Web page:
Norwalk Harassment Lawyer  

Domestic disputes in Norwalk frequently involve allegations of harassment or stalking. These are separate criminal offenses under Connecticut law, and in fact, there are two different crimes considered harassment.

First-degree harassment is a felony while second-degree harassment is a misdemeanor, but both offenses can be punished by incarceration and a significant fine, lengthy restraining / protective orders, plus a court-ordered psychiatric evaluation.

Those charged with harassment should contact a Norwalk harassment lawyer to learn how to avoid compounding the offense. Contact a qualified domestic violence attorney that can begin working to preserve evidence and build the best possible defense.

Norwalk Arrests for Harassment in the Second Degree

Second-degree harassment is probably the most common harassment offense and it covers a number of different circumstances. Under Section 53a-183 of the Connecticut code, an individual may be found guilty of second degree harassment if one of the following occurs:

  • The individual uses indecent or obscene language to address another person on the telephone
  • The individual intentionally communicates by mail, test, social meida, fax, computer or other forms of electronic or written communications in a method likely to cause annoyance or alarm
  • The individual makes a phone call with the intent to harass, annoy or alarm in a manner that is likely to have such effect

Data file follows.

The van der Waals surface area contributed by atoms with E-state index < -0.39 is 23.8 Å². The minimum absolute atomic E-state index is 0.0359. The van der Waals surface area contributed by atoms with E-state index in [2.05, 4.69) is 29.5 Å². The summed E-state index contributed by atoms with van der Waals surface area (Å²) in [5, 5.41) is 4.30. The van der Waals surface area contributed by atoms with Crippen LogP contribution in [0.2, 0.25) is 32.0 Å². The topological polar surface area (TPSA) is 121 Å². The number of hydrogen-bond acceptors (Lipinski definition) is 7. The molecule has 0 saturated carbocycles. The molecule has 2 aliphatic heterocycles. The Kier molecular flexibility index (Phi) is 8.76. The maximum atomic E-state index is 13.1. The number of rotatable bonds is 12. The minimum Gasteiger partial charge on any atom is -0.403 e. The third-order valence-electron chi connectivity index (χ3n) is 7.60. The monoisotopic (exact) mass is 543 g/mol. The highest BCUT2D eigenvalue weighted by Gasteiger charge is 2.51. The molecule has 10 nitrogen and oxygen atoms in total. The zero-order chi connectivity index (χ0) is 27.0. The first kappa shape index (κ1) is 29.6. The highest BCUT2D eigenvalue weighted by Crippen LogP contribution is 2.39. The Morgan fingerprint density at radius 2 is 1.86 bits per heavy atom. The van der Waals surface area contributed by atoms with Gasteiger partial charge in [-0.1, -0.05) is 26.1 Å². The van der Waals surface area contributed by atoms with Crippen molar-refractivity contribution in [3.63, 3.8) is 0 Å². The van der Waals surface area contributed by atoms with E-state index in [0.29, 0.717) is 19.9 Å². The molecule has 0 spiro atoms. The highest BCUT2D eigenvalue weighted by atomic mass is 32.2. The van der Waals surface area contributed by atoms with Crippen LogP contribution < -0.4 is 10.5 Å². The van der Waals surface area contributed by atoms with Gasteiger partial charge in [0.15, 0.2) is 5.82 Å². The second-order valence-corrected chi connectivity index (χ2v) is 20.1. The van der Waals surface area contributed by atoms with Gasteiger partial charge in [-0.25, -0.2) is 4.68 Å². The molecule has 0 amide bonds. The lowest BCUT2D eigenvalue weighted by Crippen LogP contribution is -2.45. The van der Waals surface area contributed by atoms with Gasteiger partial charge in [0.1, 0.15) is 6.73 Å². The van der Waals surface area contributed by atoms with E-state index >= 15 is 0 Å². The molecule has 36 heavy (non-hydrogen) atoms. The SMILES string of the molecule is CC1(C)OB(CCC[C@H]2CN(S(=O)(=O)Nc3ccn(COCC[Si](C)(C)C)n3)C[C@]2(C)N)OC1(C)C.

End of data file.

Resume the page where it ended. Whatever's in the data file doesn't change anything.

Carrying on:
It should be noted that a phone call placed with the intent to harass need not include any speech to be considered harassment.

Penalties for Second-Degree Harassment

The state classifies harassment in the second degree as a Class C misdemeanor. As such, it is punishable by a term of imprisonment of up to three months and a fine of up to $500. In addition, the court may order an individual convicted under the statute to be examined by a psychiatrist.

Harassment in the First-Degree Arrests

First-degree harassment concerns more specific circumstances than the broad range of situations that could fall under the definition of harassment in the second-degree.

In order for an individual to be arrested in Norwalk for first-degree harassment, the individual must previously have committed a certain Class A, B, C or D felony and:

  • Make a threat to kill or physically injure another
  • Such threat must be made with the intent to harass, annoy, alarm or terrorize
  • The threat must be communicated by phone, mail, computer network or other form of written communication
  • The threat must be made in such a way that it is like to cause annoyance or alarm

Harassment in the first degree is classified as a Class D felony punishable by a maximum sentence of five years. In addition, a court may impose a fine of up to $5,000 and order a psychiatric evaluation.

Guidance of a Lawyer

In cases involving harassment charges, it is crucial to act quickly to preserve evidence in telephone and electronic communications. Both the felony and misdemeanor versions of this offense require the individual charged to be acting with specific intent in most cases, so collecting evidence regarding intent is an important part of building an effective defense.

When you contact a Norwalk harassment lawyer, your legal team can begin to work right away to help you avoid costly mistakes and work toward the best possible outcome based on the circumstances of your case.

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